MAYOR, John (c.1735-1817), of Lacy Court, nr. Abingdon, Berks.
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Family and Education
b. c.1735, 1st s. of John Mayor, brass founder, of Little Moorfields, London. m. (1) 30 June 1757, Miss Nettlefold; (2) 26 Nov. 1770, Miss Dickenson of East Smithfield.
Sheriff, Berks. 1774-5.
Mayor, a London brewer with considerable property in Essex, had a ‘strong personal interest and connexion’1 at Abingdon, where in October 1773 he was nominated as the corporation candidate. In September 1774, a month before the election, a letter to him in Jackson’s Oxford Post,2 inquired: ‘Had you a freehold in the county, when you were set over the heads of all the gentlemen of property in it to be made a pocket sheriff? And have you anything more than an ale-house now?’ Nevertheless, on 8 Oct., the same newspaper hoped his success would be ‘a hint for foreigners [meaning his opponent Nathaniel Bayly] in future, not to introduce themselves ... to the disunion of any borough’. Bayly petitioned against Mayor’s being returned while serving as sheriff, and the election was declared void 6 Mar. 1775; but on 11 Mar. Mayor was re-elected.
On 15 Mar. North stated in the House that ‘he was not personally known to Mr. Mayor’ who had, however, ‘entitled himself to his friendship’ by his strenuous support of ‘the present American measures’.3 The English Chronicle, an Opposition paper, wrote of him in 1780:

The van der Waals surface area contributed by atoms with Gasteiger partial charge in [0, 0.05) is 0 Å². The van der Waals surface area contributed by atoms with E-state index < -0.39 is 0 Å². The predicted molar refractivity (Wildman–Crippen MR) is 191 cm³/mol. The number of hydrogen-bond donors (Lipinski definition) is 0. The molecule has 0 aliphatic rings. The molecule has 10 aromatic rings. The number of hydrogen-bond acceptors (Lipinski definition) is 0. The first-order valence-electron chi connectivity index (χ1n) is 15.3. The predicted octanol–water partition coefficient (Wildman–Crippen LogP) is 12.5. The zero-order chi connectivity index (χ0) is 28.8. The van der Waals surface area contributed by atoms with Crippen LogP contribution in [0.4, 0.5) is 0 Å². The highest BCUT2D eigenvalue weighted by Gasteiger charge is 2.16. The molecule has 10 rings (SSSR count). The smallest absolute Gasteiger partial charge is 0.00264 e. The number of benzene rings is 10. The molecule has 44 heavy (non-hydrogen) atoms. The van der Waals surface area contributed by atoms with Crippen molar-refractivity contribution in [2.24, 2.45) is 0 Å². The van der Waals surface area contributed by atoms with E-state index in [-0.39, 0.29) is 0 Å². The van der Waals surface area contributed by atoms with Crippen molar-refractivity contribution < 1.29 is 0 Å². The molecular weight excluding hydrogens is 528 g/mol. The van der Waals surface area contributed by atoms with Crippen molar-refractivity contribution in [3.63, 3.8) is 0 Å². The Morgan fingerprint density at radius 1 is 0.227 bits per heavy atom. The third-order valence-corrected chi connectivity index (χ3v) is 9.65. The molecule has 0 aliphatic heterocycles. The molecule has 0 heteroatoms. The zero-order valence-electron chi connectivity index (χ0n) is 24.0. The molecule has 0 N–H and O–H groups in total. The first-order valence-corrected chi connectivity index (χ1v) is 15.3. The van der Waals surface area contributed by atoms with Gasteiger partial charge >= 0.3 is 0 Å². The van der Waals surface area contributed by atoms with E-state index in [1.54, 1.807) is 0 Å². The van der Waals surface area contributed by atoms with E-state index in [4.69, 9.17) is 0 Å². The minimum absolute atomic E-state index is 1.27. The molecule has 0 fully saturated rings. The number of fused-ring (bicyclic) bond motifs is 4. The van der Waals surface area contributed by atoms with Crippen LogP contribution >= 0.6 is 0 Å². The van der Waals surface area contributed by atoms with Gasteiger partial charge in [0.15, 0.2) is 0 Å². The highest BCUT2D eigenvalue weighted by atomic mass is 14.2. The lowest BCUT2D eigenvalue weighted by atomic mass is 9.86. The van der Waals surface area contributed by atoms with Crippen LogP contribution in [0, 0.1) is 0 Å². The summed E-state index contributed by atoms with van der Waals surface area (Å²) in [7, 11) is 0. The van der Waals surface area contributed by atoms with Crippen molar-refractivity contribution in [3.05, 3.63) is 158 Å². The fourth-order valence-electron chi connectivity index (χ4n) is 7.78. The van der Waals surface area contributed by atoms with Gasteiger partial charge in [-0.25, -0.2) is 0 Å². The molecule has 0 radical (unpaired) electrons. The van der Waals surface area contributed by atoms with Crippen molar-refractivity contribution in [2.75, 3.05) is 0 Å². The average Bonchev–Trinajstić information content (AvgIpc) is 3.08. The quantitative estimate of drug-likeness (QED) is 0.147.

He is strongly attached to Lord North, and votes with him invariably; but as he is in all his common habits, and general intercourse in life, a very worthy, honest, upright man, no doubt can be entertained that his political bias is the pure effect of sentiment and conviction.
Only two speeches by Mayor are reported, 12 Apr. and 4 May 1780, both opposing a tax on malt. In March 1782 North wrote to the King:4
Mr. Mayor has a claim upon the public for very diligent labours, and a very essential assistance in amending the tax upon paper. Lord North has not been able to reward him and therefore thinks himself obliged to state his merit to his Majesty.
A pension of £1,000 was given to him, and appears in the list of pensions communicated to Rockingham 21 Apr. 1782, and to Shelburne 17 July 1782. In August 1782 John Robinson noted in a parliamentary survey for Shelburne that Mayor ‘has rendered services to the revenue, and has expectations of office as a reward’.5 In December 1782, for reasons unascertained, he vacated his seat.
A plan for an office to control the supply of government stationery was submitted by Mayor to the Treasury on 4 Jan. 1784,6 and was put into operation in August 1787, with him for superintendent; where he remained till 1799, building up the range and importance of his office.
Mayor died 23 Sept. 1817 ‘at a very advanced age’.7